With my previous articles on the different types of investment classes, investment products, and investment styles, you should now have a clearer picture of investing. Before you embark on the investing route, here is a checklist of things to be aware and clear of.
⇒ Related Read: 3 Important Things To Consider Before You Invest
1. Understanding Your Risk Profile
Risk Profile is also known as Risk Tolerance. It is defined as an evaluation of your willingness to take risks. Simply put, if one is not able to take much risk (or downside, also known as possible loss) in their investment, they are considered a Low Risk profile. Risk profile is normally divided into 4 categories: Low, Low-Medium, Medium-High, High.
It is very important to understand your own risk profile before taking up any investments. Which is why this is the first on my checklist in this article. Some clients whom I have worked with, who believe they are low risk takers, expect very high returns with low risks. This is not possible in investing, as high returns demand a higher risk tolerance or downside.
Risks however can be mitigated via the Investment Efficient Frontier. I will not be going into further details on Efficient Frontier within this article as it is quite technical. You may like to search for this term on the internet for more details.
Risk Profile and Investments
Knowing one’s Risk Profile would also decide on what type of investments they should invest in. For instance, a low risk taker should buy more bonds in their portfolio (between 70% to 80%). Whereas a high risk taker should have 70% – 80% in equities.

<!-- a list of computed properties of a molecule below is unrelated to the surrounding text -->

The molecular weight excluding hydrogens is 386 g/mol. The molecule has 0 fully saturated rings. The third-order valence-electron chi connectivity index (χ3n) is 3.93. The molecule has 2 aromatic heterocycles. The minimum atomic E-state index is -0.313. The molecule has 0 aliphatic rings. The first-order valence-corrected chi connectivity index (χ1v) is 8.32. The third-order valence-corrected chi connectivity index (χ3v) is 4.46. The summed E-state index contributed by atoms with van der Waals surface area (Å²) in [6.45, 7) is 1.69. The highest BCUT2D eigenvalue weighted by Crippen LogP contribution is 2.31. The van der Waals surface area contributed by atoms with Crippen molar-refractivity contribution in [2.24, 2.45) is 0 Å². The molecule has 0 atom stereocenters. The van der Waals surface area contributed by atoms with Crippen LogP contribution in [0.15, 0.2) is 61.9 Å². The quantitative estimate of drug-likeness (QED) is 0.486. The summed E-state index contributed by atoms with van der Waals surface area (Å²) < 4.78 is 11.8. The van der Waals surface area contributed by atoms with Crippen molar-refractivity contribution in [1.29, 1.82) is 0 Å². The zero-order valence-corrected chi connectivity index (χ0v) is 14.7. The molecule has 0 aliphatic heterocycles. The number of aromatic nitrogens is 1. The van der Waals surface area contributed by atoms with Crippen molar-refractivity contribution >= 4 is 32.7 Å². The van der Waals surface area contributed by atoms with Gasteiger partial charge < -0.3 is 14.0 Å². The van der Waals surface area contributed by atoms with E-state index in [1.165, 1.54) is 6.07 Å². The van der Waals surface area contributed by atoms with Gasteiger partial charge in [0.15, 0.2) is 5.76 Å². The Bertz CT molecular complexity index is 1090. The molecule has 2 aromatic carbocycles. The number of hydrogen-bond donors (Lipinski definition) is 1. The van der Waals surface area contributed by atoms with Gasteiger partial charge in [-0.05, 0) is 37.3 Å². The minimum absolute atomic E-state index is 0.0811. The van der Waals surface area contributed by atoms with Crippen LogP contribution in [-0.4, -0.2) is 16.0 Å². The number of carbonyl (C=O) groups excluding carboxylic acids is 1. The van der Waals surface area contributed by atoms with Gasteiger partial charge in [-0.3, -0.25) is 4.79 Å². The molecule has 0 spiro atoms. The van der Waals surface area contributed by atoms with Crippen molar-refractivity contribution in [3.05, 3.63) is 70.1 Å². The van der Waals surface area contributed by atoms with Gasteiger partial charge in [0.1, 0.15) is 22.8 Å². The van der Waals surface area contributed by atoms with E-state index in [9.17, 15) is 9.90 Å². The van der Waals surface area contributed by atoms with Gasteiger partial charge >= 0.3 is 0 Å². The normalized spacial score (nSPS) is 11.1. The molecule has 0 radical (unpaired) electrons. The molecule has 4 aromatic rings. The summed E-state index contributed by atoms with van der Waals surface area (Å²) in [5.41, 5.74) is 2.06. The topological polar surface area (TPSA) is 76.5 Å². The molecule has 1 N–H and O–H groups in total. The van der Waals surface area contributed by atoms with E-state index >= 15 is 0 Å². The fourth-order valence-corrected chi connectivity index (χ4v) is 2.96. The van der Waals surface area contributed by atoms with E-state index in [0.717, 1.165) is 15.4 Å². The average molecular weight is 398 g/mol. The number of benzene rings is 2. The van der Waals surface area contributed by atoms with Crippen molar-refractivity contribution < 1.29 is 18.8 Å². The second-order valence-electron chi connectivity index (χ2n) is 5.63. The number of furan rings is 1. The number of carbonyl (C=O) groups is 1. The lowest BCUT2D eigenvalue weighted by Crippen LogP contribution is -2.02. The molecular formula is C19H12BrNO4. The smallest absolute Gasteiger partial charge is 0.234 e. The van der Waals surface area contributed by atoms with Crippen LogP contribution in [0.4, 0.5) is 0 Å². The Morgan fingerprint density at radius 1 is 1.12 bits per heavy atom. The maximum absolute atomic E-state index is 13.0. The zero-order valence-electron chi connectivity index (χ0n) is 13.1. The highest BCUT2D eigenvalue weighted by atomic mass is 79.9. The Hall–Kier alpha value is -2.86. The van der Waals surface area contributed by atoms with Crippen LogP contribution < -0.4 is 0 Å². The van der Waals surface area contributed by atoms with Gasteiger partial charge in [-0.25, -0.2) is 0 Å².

One may find their risk profile via a series of questions on their attitudes when it comes to investing. The answers are tabulated to a score, with corresponding scores tied to different risk profiles.
These risk profiling questions are normally available from a professional financial planner or one may find it online. One thing to be wary of online risk profiling questions is some questions may not fit into our local context. Also, do make sure that you answer at least 8 – 10 questions to have a more accurate score.
2. Investment Time Horizon
One’s investment timeframe is also a crucial element in their investment portfolio and indirectly, affecting their risk profile.
A person who needs his investment monies in 5 or 10 years is normally recommended to reduce his risky investments to a more low-medium risk portfolio.
Contrast that with a young person who is investing for his retirement funds he needs in 30 years, he may take on a more aggressive portfolio with more equities for the long term, that is if he can stomach the downside risk of the portfolio.
Time horizon is definitely one of the questions for Risk Profiling.
A professional financial planner is able to assist you in constructing a suitable portfolio(s) by taking into account your Risk Profile and Investment Timeframe.
For any kind of investments, be it bonds, equities, funds from fund houses, there are costs and charges involved. Do make it a point to ask for all charges. Here are a few types of charges one should look out for:
- Initial Investment Charge
- Admin Charge (to maintain your investments)
- Bid-Offer Spread
- Fund Management Fee (for fund managers)
- Investment Withdrawal Charge
- Brokerage Fees
- Fund Switching Fees
In general, if your investment involves active management from a third party, e.g. Fund Managers in an active Worldwide Equity Fund, the annual investment charge is slightly higher compared to a Fund Manager specialising in Asia Bonds.